“Foreigners willing to defend Ukraine and world order as part of the International Legions of Territorial Defense of Ukraine, I invite you to contact diplomatic mission of Ukraine in your respective countries,” the statement said, with contact information.
Kevin Dula, 37, also got a thanks-but-no-thanks.
“I did work with Red Cross before, so they said I should go to them,” said Dula, who drove up from Charlotte and walked into the embassy Monday morning. His wife is Ukrainian, and her family is reporting horrors that aren’t being told.
“They really didn’t think it would come to this,” Dula said. “But now they’re bombing and it blew up the power supply. It’s been snowing for two days and they can’t keep warm.”
At least five men have shown up a day lately to the Embassy to volunteer, said D.C. police officers stationed outside, who saw that many on Monday morning alone.
A clear picture of what’s happening in Ukraine is difficult to come by. A United Nations monitor said there have been at least 360 civilian deaths, 760 injuries and at least a million citizens have fled the nation after more than a week of shelling, calling it the “fastest-growing refugee crisis in Europe since World War II.”
The situation is devolving, but it’s worth noting that atrocities committed in South Sudan, Syria, Myanmar, Somalia and more didn’t move American men to offer their lives up in this way, for a people they don’t know. Perhaps it’s because, as a former Ukrainian prosecutor allegedly said in an interview, that the world is watching “European people with blue eyes and blonde hair being killed.”
As Emily Lowe looked at all those bouquets, full of yellow sunflowers and blue irises, on Monday, she thought of the wedding she was supposed to have last weekend. Instead of honeymooning, she was outside the Ukrainian Embassy after driving 430 miles from their home in New Hampshire.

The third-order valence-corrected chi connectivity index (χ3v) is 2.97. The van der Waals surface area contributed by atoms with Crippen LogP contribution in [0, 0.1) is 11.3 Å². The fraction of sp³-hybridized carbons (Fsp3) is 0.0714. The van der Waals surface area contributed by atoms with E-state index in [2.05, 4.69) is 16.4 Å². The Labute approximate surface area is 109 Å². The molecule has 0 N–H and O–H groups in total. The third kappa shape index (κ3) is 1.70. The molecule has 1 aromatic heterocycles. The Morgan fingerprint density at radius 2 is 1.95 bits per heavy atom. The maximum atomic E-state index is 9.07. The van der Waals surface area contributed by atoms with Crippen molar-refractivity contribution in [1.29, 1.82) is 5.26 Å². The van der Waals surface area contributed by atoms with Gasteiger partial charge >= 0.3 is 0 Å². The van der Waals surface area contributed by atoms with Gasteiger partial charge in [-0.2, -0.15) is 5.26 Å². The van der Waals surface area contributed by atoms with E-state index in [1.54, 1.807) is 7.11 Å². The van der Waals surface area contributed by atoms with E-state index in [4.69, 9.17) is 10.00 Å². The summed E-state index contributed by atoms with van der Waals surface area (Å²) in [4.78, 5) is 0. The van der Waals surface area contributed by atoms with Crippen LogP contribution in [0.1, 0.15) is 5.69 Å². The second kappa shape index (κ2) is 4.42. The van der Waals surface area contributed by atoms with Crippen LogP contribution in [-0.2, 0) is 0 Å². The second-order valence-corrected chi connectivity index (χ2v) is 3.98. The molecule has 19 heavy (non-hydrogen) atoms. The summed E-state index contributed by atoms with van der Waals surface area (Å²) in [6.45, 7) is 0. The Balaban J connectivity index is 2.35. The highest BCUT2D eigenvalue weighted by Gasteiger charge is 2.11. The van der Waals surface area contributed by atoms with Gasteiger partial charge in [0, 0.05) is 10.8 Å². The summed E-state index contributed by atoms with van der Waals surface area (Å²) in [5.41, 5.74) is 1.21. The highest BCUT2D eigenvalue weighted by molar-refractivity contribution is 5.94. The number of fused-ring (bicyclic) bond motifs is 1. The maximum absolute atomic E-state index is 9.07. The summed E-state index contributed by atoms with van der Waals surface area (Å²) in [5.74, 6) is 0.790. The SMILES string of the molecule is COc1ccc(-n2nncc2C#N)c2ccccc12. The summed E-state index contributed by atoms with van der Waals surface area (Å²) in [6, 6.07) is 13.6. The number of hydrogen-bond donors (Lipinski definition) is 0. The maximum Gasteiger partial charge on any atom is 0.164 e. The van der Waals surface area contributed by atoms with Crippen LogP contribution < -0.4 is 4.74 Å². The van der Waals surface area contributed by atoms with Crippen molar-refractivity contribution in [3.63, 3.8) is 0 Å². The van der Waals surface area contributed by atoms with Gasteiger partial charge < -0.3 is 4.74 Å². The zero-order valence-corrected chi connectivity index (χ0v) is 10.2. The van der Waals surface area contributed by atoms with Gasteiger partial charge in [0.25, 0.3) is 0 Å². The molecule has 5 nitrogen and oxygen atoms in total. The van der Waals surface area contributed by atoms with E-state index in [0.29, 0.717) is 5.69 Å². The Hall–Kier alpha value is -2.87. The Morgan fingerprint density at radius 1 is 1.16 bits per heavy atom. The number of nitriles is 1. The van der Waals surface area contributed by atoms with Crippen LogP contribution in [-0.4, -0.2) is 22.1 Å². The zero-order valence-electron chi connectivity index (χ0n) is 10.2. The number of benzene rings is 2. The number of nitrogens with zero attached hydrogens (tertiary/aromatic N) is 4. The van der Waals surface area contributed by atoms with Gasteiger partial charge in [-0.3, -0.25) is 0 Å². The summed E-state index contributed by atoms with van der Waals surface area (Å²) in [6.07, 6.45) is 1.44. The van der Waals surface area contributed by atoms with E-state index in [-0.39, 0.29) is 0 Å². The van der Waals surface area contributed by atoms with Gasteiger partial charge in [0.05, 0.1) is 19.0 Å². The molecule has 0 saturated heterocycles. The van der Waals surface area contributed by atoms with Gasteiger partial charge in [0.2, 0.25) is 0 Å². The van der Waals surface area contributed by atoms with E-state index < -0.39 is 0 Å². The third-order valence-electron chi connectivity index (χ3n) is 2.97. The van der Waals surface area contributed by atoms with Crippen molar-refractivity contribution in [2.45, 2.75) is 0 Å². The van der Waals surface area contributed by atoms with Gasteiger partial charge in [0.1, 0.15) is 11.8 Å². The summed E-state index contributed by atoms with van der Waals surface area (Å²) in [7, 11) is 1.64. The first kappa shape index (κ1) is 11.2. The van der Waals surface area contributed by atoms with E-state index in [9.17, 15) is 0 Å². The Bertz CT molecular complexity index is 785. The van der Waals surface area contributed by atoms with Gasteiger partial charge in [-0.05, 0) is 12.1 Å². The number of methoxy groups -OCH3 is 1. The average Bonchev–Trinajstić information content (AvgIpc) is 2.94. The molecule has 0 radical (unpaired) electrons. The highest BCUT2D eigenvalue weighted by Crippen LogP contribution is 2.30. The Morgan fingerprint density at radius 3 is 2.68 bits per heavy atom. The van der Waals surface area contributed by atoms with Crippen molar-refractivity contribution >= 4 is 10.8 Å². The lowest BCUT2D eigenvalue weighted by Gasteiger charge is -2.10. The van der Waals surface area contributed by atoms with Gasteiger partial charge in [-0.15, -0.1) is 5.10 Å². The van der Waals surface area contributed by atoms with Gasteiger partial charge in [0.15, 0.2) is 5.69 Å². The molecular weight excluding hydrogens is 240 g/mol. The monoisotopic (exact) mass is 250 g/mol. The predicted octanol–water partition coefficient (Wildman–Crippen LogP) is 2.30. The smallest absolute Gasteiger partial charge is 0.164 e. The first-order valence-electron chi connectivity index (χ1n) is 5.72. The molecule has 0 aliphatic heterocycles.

“As soon as he heard what was going on, he said he wanted to join,” said Lowe, who is 19 and works at a bank in their lakefront town. They decided to cancel their small wedding and come to D.C., to say goodbye before he heads to a country he’s never visited.
Her future mother-in-law traveled with her, proud that her son, a construction worker with no military experience, wants to fight. They’re figuring he’ll be of use to the Ukrainian army, with his strength and familiarity with the military — just about every man in his family served.
“I raised him to be a man,” said Sandi Simpson, 53. She picked up a sign that suggested a profanity be done to Putin and waved it around. “They’ve gotta get rid of him.”
We’re watching everyday Ukrainians stand up to a tyrant, a scrappy underdog take on a bully. This is an old rivalry for our young nation, and we’ve been invited to help.
It’s no wonder that amid the divisiveness and confusion of our own political climate, where truckers are currently circling the Beltway in protest of pandemic-era mandates that largely no longer exist, people are reaching for a way to just be heroes again.
“The last week has been really intense,” Emily said. “But we decided that this is the morally right thing to do.”